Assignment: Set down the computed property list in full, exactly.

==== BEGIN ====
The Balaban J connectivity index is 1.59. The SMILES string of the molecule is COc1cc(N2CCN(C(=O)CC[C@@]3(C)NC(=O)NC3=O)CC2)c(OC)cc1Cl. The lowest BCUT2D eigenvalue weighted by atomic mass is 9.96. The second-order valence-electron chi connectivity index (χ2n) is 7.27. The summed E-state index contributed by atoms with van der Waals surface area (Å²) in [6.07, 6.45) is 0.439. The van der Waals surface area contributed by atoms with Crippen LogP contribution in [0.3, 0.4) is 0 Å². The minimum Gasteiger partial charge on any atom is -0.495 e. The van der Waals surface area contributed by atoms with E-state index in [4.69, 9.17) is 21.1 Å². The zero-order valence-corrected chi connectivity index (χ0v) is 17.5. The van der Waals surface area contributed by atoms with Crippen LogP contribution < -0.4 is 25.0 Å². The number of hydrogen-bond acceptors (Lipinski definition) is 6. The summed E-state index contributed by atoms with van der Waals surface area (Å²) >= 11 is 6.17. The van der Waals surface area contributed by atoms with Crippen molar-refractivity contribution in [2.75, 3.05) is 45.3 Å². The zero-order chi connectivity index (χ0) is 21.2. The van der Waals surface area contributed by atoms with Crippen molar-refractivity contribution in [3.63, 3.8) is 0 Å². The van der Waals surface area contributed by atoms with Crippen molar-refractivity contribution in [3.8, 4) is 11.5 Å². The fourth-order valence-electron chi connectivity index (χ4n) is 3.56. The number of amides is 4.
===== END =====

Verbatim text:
The Balaban J connectivity index is 1.59. The SMILES string of the molecule is COc1cc(N2CCN(C(=O)CC[C@@]3(C)NC(=O)NC3=O)CC2)c(OC)cc1Cl. The lowest BCUT2D eigenvalue weighted by atomic mass is 9.96. The second-order valence-electron chi connectivity index (χ2n) is 7.27. The summed E-state index contributed by atoms with van der Waals surface area (Å²) in [6.07, 6.45) is 0.439. The van der Waals surface area contributed by atoms with Crippen LogP contribution in [0.3, 0.4) is 0 Å². The minimum Gasteiger partial charge on any atom is -0.495 e. The van der Waals surface area contributed by atoms with E-state index in [4.69, 9.17) is 21.1 Å². The zero-order valence-corrected chi connectivity index (χ0v) is 17.5. The van der Waals surface area contributed by atoms with Crippen LogP contribution < -0.4 is 25.0 Å². The number of hydrogen-bond acceptors (Lipinski definition) is 6. The summed E-state index contributed by atoms with van der Waals surface area (Å²) >= 11 is 6.17. The van der Waals surface area contributed by atoms with Crippen molar-refractivity contribution in [2.75, 3.05) is 45.3 Å². The zero-order chi connectivity index (χ0) is 21.2. The van der Waals surface area contributed by atoms with Crippen molar-refractivity contribution in [3.63, 3.8) is 0 Å². The van der Waals surface area contributed by atoms with Crippen molar-refractivity contribution in [3.8, 4) is 11.5 Å². The fourth-order valence-electron chi connectivity index (χ4n) is 3.56. The number of amides is 4.